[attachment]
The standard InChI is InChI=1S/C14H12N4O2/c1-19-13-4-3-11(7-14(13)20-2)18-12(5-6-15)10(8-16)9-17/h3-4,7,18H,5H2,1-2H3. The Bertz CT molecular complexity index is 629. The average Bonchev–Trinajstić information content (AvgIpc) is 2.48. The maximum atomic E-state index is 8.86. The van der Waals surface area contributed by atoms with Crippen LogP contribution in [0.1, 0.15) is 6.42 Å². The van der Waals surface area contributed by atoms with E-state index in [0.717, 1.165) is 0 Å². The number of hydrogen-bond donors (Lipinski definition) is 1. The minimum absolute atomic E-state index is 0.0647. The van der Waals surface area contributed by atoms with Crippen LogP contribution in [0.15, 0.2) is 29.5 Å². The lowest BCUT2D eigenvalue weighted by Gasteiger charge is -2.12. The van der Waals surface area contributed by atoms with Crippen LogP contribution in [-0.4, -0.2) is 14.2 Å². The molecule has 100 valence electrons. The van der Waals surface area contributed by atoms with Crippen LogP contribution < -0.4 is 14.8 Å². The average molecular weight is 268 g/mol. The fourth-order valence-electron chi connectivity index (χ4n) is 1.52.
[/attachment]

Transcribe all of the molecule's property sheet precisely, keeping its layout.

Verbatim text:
The standard InChI is InChI=1S/C14H12N4O2/c1-19-13-4-3-11(7-14(13)20-2)18-12(5-6-15)10(8-16)9-17/h3-4,7,18H,5H2,1-2H3. The Bertz CT molecular complexity index is 629. The average Bonchev–Trinajstić information content (AvgIpc) is 2.48. The maximum atomic E-state index is 8.86. The van der Waals surface area contributed by atoms with Crippen LogP contribution in [0.1, 0.15) is 6.42 Å². The van der Waals surface area contributed by atoms with E-state index in [0.717, 1.165) is 0 Å². The number of hydrogen-bond donors (Lipinski definition) is 1. The minimum absolute atomic E-state index is 0.0647. The van der Waals surface area contributed by atoms with Crippen LogP contribution in [0.15, 0.2) is 29.5 Å². The lowest BCUT2D eigenvalue weighted by Gasteiger charge is -2.12. The van der Waals surface area contributed by atoms with Crippen LogP contribution in [-0.4, -0.2) is 14.2 Å². The molecule has 100 valence electrons. The van der Waals surface area contributed by atoms with Crippen LogP contribution < -0.4 is 14.8 Å². The average molecular weight is 268 g/mol. The fourth-order valence-electron chi connectivity index (χ4n) is 1.52.